Honouring and Coping with the Anniversary of a Loss

By: Les Fee
Tuesday, February 23, 2016

The only thing as inevitable as death are anniversaries, and the feelings associated with the 

deceased can last for months or even years after their passing. For those who have not yet lost 

a loved one, they may misunderstand the strong and conflicting emotions that come with both 

celebrating a life and commemorating a death, so you might find yourself feeling alone at this 

time of year.

If you are currently preparing for an anniversary of the death of a loved one, we have compiled 

this short list of things that may help you at this difficult time.

Understand that it’s normal to feel this way

The first and most important thing to remember is that, whatever you are feeling, grief, anger, or 

anything else, is valid and normal. Emotions run strong on anniversaries. Don’t bottle them up; 

allow yourself to feel whatever you may want to feel. The progress you have made since your 

loved one’s death is real, and it’s natural and understandable to look back with mixed emotions. 

Letting go and moving on is not a betrayal of your loved one, and is the healthiest thing you can 


Talk to someone

It’s common to feel alone at times like this. You don’t have to be. Turn to family and friends, who 

are probably going through similar emotions as you are. Speak to a specialist, like a grief 

therapist, if you feel like you need to. Don’t be ashamed of seeking support at a hard time, you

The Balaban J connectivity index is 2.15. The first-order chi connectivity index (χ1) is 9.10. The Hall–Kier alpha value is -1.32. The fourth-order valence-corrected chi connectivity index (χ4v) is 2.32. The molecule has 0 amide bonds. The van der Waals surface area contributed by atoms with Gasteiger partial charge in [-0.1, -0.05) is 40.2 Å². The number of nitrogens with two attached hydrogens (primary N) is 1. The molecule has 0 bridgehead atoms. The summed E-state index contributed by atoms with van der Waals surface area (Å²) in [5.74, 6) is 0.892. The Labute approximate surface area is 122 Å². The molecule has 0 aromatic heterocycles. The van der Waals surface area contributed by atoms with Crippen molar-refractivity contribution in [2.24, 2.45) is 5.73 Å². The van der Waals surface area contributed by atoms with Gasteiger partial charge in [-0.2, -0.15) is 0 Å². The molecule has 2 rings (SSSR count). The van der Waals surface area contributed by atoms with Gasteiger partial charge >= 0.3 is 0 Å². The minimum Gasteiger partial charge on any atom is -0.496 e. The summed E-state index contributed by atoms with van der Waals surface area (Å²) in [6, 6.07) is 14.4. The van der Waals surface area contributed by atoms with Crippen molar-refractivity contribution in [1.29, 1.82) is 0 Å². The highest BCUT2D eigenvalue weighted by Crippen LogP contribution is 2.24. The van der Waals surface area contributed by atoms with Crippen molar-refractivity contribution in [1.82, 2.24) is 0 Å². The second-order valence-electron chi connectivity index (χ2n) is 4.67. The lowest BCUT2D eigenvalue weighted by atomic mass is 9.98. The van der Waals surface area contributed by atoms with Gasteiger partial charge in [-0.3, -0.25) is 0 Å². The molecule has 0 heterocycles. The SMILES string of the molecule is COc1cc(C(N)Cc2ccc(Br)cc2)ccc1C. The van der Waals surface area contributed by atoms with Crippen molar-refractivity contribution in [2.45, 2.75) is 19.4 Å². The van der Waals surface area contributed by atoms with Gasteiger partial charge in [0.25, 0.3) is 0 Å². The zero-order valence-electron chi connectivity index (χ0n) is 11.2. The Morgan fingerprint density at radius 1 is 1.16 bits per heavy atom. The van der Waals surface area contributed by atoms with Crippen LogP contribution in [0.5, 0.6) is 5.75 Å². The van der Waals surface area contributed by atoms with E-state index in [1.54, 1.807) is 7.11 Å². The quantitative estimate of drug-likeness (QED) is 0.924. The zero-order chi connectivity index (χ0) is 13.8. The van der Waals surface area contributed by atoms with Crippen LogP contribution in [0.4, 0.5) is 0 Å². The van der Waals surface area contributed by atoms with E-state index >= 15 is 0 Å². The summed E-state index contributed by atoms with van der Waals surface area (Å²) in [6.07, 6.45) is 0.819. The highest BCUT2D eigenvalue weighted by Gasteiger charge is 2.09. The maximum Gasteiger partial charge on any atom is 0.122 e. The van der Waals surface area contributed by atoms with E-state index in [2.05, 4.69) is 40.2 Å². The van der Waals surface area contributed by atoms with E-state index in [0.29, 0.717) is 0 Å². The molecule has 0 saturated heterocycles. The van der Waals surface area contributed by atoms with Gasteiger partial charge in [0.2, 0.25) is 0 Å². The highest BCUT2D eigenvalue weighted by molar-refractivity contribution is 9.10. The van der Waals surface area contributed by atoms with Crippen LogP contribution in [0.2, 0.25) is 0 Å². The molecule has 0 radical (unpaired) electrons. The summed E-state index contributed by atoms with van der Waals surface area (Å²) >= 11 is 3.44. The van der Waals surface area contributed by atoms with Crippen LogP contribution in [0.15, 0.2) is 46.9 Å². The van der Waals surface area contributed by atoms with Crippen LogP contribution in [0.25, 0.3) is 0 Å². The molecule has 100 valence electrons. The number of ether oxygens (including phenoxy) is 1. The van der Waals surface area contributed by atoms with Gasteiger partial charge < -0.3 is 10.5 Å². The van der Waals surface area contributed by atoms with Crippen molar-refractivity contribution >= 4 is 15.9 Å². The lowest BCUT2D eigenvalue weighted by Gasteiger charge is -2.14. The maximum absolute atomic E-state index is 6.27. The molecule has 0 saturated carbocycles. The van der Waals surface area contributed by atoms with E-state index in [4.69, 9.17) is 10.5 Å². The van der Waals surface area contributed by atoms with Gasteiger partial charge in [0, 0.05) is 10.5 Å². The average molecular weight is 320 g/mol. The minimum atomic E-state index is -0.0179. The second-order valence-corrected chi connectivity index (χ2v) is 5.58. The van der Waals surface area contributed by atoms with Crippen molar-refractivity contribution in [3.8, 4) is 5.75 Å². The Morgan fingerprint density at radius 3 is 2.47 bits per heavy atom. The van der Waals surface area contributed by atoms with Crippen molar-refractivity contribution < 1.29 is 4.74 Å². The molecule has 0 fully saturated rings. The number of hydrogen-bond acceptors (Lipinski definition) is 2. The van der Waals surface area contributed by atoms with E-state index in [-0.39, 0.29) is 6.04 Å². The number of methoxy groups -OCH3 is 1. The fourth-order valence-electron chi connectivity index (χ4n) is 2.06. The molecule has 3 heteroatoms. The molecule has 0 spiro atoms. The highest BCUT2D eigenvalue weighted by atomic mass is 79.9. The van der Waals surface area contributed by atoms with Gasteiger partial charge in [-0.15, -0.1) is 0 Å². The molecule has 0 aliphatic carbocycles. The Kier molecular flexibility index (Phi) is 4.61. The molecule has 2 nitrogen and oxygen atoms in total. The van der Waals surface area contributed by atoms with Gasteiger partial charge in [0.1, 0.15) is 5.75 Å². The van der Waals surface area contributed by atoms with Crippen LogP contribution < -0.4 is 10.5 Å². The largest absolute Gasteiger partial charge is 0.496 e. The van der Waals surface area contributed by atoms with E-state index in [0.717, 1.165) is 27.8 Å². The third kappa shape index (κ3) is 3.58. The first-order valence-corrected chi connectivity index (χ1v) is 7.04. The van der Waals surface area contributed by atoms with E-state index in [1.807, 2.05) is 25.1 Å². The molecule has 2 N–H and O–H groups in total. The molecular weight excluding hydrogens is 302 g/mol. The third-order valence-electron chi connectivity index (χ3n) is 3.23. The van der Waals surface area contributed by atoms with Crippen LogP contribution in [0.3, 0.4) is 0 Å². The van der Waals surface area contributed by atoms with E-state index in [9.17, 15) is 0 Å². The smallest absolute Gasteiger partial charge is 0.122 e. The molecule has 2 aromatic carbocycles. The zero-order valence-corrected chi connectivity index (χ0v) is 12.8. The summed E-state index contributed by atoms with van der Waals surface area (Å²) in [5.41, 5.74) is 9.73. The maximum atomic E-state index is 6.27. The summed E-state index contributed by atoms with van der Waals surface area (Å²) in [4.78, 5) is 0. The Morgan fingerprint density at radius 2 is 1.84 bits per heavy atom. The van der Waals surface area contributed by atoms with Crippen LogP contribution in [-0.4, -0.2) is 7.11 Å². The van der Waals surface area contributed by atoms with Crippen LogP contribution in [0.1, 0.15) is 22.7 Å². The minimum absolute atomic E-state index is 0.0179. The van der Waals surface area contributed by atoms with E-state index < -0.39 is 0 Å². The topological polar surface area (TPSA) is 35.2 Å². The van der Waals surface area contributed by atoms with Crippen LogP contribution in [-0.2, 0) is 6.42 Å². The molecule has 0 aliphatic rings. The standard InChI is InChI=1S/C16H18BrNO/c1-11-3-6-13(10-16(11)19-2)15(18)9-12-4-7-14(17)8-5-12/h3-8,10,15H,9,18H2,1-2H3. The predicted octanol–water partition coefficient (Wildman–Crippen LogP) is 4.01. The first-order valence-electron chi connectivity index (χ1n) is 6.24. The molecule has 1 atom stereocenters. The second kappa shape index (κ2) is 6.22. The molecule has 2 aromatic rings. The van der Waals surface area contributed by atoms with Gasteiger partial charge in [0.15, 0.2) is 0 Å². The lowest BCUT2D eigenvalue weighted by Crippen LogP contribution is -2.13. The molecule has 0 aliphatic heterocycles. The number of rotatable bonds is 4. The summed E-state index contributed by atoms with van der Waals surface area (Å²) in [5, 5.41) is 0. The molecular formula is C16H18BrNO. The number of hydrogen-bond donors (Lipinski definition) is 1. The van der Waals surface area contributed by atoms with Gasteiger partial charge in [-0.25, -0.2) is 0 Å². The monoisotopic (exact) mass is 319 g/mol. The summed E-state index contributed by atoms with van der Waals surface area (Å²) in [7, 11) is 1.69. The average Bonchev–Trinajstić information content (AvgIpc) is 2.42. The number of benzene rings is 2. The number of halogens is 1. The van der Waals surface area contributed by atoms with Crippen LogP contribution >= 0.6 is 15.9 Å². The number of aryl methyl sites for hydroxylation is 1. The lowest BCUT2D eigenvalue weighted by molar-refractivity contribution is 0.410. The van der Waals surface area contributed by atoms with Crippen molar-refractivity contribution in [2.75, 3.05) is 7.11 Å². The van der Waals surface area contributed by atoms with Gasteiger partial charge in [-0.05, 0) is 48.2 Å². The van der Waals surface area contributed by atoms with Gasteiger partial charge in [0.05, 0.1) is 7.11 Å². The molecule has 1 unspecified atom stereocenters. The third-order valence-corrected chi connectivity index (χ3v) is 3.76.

may find that your surviving loved ones are in a similar situation.

Reconsider mourning

It sounds strange, but you might find it better to celebrate the life of your loved one, rather than 

their end. Spend the time around and after the date doing something they enjoyed. Go to their 

favourite beach or restaurant. Spend some time working with their favourite charity or sharing 

happy memories with family and friends. If you are religious, asking your local house of worship 

to pray for your lost loved one can help. Commemorate the happy times and the things that 

made you love them, not how it came to an end.

And if the grief is still too raw for that, that’s okay. Take it easy, and have reasonable 

expectations for yourself.

Remember, you and yours are the legacy of the deceased. Do what you believe they would 

want you to do. Reach out if you need to, and be open to others who might reach out to you. 

Cherish your memories, but don’t be consumed by them.


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